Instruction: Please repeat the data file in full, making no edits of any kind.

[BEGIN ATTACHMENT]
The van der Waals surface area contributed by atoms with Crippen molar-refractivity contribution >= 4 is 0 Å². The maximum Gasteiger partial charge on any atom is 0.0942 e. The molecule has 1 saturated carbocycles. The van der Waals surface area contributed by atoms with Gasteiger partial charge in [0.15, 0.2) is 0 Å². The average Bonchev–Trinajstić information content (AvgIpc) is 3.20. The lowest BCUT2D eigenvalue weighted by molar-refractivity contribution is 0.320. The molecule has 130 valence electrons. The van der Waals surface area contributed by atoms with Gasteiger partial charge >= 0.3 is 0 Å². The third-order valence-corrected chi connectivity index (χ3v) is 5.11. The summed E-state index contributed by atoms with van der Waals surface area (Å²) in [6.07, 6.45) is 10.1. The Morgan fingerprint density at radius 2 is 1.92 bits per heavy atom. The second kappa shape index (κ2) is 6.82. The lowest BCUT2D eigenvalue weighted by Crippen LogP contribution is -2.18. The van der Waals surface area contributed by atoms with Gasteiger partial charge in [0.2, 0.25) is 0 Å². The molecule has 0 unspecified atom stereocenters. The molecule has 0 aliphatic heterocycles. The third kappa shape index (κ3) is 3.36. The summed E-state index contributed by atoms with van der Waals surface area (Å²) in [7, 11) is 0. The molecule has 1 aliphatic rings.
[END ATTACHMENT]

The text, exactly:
The van der Waals surface area contributed by atoms with Crippen molar-refractivity contribution >= 4 is 0 Å². The maximum Gasteiger partial charge on any atom is 0.0942 e. The molecule has 1 saturated carbocycles. The van der Waals surface area contributed by atoms with Gasteiger partial charge in [0.15, 0.2) is 0 Å². The average Bonchev–Trinajstić information content (AvgIpc) is 3.20. The lowest BCUT2D eigenvalue weighted by molar-refractivity contribution is 0.320. The molecule has 130 valence electrons. The van der Waals surface area contributed by atoms with Gasteiger partial charge >= 0.3 is 0 Å². The third-order valence-corrected chi connectivity index (χ3v) is 5.11. The summed E-state index contributed by atoms with van der Waals surface area (Å²) in [6.07, 6.45) is 10.1. The Morgan fingerprint density at radius 2 is 1.92 bits per heavy atom. The second kappa shape index (κ2) is 6.82. The lowest BCUT2D eigenvalue weighted by Crippen LogP contribution is -2.18. The van der Waals surface area contributed by atoms with Gasteiger partial charge in [0.2, 0.25) is 0 Å². The molecule has 0 unspecified atom stereocenters. The molecule has 0 aliphatic heterocycles. The third kappa shape index (κ3) is 3.36. The summed E-state index contributed by atoms with van der Waals surface area (Å²) in [7, 11) is 0. The molecule has 1 aliphatic rings.